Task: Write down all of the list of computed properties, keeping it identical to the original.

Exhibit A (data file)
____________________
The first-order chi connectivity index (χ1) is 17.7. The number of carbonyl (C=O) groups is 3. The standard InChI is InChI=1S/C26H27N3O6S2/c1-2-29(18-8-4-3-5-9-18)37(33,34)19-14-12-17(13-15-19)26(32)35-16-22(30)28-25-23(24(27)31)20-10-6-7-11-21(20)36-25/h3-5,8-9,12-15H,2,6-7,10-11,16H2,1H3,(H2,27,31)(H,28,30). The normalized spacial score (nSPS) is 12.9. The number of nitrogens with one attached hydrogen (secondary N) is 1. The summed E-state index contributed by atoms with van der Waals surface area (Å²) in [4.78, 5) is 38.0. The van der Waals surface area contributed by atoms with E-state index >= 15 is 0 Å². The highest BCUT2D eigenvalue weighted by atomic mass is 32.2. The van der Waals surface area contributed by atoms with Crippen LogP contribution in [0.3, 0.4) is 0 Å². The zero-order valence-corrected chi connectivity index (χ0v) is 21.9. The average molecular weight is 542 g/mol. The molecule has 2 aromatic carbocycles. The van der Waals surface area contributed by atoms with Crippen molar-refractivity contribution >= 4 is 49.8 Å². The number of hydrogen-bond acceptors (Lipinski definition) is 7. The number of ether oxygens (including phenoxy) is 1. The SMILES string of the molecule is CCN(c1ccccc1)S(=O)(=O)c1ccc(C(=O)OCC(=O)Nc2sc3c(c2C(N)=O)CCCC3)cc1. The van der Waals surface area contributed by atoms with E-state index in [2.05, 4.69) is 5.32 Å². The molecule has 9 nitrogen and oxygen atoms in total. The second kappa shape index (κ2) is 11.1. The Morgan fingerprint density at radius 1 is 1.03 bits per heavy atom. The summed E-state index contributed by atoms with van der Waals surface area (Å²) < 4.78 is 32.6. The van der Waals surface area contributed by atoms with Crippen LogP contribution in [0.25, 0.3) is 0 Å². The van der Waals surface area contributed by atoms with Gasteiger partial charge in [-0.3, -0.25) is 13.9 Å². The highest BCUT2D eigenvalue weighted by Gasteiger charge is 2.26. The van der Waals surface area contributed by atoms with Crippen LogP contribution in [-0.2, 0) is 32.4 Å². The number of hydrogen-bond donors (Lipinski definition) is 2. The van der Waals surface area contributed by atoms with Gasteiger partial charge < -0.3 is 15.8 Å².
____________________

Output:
The first-order chi connectivity index (χ1) is 17.7. The number of carbonyl (C=O) groups is 3. The standard InChI is InChI=1S/C26H27N3O6S2/c1-2-29(18-8-4-3-5-9-18)37(33,34)19-14-12-17(13-15-19)26(32)35-16-22(30)28-25-23(24(27)31)20-10-6-7-11-21(20)36-25/h3-5,8-9,12-15H,2,6-7,10-11,16H2,1H3,(H2,27,31)(H,28,30). The normalized spacial score (nSPS) is 12.9. The number of nitrogens with one attached hydrogen (secondary N) is 1. The summed E-state index contributed by atoms with van der Waals surface area (Å²) in [4.78, 5) is 38.0. The van der Waals surface area contributed by atoms with E-state index >= 15 is 0 Å². The highest BCUT2D eigenvalue weighted by atomic mass is 32.2. The van der Waals surface area contributed by atoms with Crippen LogP contribution in [0.3, 0.4) is 0 Å². The zero-order valence-corrected chi connectivity index (χ0v) is 21.9. The average molecular weight is 542 g/mol. The molecule has 2 aromatic carbocycles. The van der Waals surface area contributed by atoms with Crippen molar-refractivity contribution >= 4 is 49.8 Å². The number of hydrogen-bond acceptors (Lipinski definition) is 7. The number of ether oxygens (including phenoxy) is 1. The SMILES string of the molecule is CCN(c1ccccc1)S(=O)(=O)c1ccc(C(=O)OCC(=O)Nc2sc3c(c2C(N)=O)CCCC3)cc1. The van der Waals surface area contributed by atoms with E-state index in [2.05, 4.69) is 5.32 Å². The molecule has 9 nitrogen and oxygen atoms in total. The second kappa shape index (κ2) is 11.1. The Morgan fingerprint density at radius 1 is 1.03 bits per heavy atom. The summed E-state index contributed by atoms with van der Waals surface area (Å²) < 4.78 is 32.6. The van der Waals surface area contributed by atoms with Crippen LogP contribution in [0.25, 0.3) is 0 Å². The van der Waals surface area contributed by atoms with Gasteiger partial charge in [-0.3, -0.25) is 13.9 Å². The highest BCUT2D eigenvalue weighted by Gasteiger charge is 2.26. The van der Waals surface area contributed by atoms with Crippen LogP contribution in [-0.2, 0) is 32.4 Å². The number of hydrogen-bond donors (Lipinski definition) is 2. The van der Waals surface area contributed by atoms with Gasteiger partial charge < -0.3 is 15.8 Å².